In the mid-1980s a dynamic young monsignor assigned to the Vatican's embassy in Washington set out to investigate the problem of sexually abusive priests. He found a scandal in the making, confirmed by secret files revealing complaints that had been hidden from police and covered up by the Church hierarchy. He also understood that the United States judicial system was eager to punish offenders and those who aided them. He presented all of this to the American bishops, warning that the Church could be devastated by negative publicity and bankrupted by its legal liability. They ignored him.
Meanwhile, a young lawyer listened to a new client describe an abusive sexual history with a priest that began when he was ten years old. His parents' complaints were downplayed by Church officials who offered them money to go away. The lawyer saw a claim that any defendant would want to settle. Then he began to suspect he was onto something bigger, involving thousands of priests who had abused countless children while the Church had done almost nothing about it. The lawsuit he filed would touch off a legal war of historic and global proportions.
Part history, part journalism, and part true-crime thriller, Michael D'Antonio's Mortal Sins brings to mind landmark books such as All the President's Men, And the Band Played On, and The Informant, as it reveals a long and ferocious battle for the soul of the largest and oldest organization in the world.
Cannibals including Albert Fish, Armin Meiwes, Dennis Nilsen, Eladio Baule, Jeffrey Dahmer, Ted Bundy
Serial Killers including Andrei Chikatilo, H.H.Holmes, Javed Iqbal, John Wayne Gacy
Lady Killers including Bell Gunness, Beverley Allit, Ilse Koch, Rosemary West
Cult Killers including Charles Manson, David Koresh, Jim Jones, Shoko Asahara
Tyrants including Adolf Hitler, Attila the Hun, Caligula, Pol Pot, Josef Stalin
Children of Evil including Bryan and David Freeman, Edmund Kemper, Jon Venables and Robert Thompson
But there was to be no such closure for Charlene and Lisa. Over the coming years, their friendship was strained to breaking point, as they struggled to reconcile themselves to their painful memories and to each other.
Abducted is their astonishing first-hand, insider account of how it feels to be kidnapped, how they survived their horrific ordeal and how they have found the strength to move on and rebuild their lives.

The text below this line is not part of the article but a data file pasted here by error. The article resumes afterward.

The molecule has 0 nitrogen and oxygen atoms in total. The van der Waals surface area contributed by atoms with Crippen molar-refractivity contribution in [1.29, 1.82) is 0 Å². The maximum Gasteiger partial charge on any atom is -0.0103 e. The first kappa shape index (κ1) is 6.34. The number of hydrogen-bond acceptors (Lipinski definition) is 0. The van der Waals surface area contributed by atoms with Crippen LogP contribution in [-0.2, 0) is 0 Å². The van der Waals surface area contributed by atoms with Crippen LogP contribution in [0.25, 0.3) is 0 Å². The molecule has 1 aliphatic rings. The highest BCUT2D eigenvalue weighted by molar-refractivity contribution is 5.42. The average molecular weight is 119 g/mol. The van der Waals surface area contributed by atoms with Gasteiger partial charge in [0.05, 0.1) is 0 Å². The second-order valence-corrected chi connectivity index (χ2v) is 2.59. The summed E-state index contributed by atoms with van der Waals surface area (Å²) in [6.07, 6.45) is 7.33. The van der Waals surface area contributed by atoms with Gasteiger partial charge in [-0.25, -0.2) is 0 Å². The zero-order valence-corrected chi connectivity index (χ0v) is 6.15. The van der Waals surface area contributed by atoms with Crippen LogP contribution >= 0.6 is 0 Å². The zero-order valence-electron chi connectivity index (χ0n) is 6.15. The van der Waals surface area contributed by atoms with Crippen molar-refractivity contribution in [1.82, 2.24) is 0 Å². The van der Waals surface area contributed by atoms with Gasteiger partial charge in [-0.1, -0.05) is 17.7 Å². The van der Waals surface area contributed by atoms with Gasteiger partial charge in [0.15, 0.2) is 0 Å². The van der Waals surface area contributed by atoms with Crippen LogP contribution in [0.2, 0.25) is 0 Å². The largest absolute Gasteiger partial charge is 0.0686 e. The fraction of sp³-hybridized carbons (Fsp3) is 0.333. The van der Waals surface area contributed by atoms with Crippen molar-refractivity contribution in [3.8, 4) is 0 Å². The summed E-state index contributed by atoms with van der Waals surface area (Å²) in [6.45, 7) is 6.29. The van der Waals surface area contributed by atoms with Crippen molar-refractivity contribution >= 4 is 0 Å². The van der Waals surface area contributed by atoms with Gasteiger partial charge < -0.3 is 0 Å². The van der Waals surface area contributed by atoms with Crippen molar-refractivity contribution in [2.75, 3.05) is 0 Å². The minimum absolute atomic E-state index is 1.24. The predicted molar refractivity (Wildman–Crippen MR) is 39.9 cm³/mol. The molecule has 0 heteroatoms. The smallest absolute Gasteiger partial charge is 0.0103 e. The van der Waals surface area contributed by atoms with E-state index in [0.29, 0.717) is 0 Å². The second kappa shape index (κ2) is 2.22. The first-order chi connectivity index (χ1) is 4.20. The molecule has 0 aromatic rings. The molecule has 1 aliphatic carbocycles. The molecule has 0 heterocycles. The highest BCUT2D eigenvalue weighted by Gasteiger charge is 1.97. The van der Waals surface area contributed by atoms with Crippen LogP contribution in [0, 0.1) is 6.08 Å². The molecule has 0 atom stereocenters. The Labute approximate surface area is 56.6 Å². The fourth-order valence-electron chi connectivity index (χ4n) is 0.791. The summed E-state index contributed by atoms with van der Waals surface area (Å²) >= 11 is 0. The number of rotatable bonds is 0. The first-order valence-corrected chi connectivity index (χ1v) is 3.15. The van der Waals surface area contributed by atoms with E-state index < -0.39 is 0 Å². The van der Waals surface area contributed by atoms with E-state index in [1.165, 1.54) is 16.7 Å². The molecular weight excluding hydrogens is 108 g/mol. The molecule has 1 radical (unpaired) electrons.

In Beware the Night, he takes readers into the very hierarchy of a hell on earth to expose the grisly rituals of a Palo Mayombe priest; a young girl whose innocence is violated by an incubus; a home invaded by the malevolent spirit of a supposedly murdered ninteenth-century bride; the dark side of a couple who were literally, the neighbors from hell; and more. Ralph Sarchie's NYPD revelations are a powerful and disturbing documented link between the true-crime realities of life and the blood-chilling ice-grip of a supernatural terror.
Faison was a ninth grade dropout who earned more than $100,000 a week selling cocaine in Harlem, New York, during the peak of America's "War on Drugs" between 1983 and 1990. Faison, along with two partners, was an urban prince with cars, jewels, and people -- in awe of this million-dollar phenomenon -- at his feet. His legacy has been praised by hip-hop's top names in their lyrics, and his life was the basis for the urban cult classic film Paid in Full starring Mekhi Phifer, Wood Harris, and rapper Cam'ron and produced by Jay-Z's Roc-A-Fella Films.
In Game Over, Azie brings forth a powerful memoir of New York's perilous drug underworld and music industry, with an intellect and wisdom to empower and challenge the street culture he knows so very well.
Molly Bloom reveals how she built one of the most exclusive, high-stakes underground poker games in the world—an insider’s story of excess and danger, glamour and greed.
In the late 2000s, Molly Bloom, a twentysomething petite brunette from Loveland Colorado, ran the highest stakes, most exclusive poker game Hollywood had ever seen—she was its mistress, its lion tamer, its agent, and its oxygen. Everyone wanted in, few were invited to play.
Hundreds of millions of dollars were won and lost at her table. Molly’s game became the game for those in the know—celebrities, business moguls, and millionaires. Molly staged her games in palatial suites with beautiful views and exquisite amenities. She flew privately, dined at exclusive restaurants, hobnobbed with the heads of Hollywood studios, was courted by handsome leading men, and was privy to the world’s most delicious gossip, until it all came crashing down around her.
Molly’s Game is a behind the scenes look at Molly’s game, the life she created, the life she lost, and what she learned in the process.
The true account of one boy’s lifelong search for his boarding-school bully.
Equal parts childhood memoir and literary thriller, Whipping Boy chronicles prize-winning author Allen Kurzweil’s search for his twelve-year-old nemesis, a bully named Cesar Augustus. The obsessive inquiry, which spans some forty years, takes Kurzweil all over the world, from a Swiss boarding school (where he endures horrifying cruelty) to the slums of Manila, from the Park Avenue boardroom of the world’s largest law firm to a federal prison camp in Southern California.
While hunting down his tormentor, Kurzweil encounters an improbable cast of characters that includes an elocution teacher with ill-fitting dentures, a gang of faux royal swindlers, a crime investigator “with paper in his blood,” and a onocled grand master of the Knights of Malta. Yet for all its global exoticism and comic exuberance, Kurzweil’s riveting account is, at its core, a heartfelt and suspenseful narrative about the “parallel lives” of a victim and his abuser.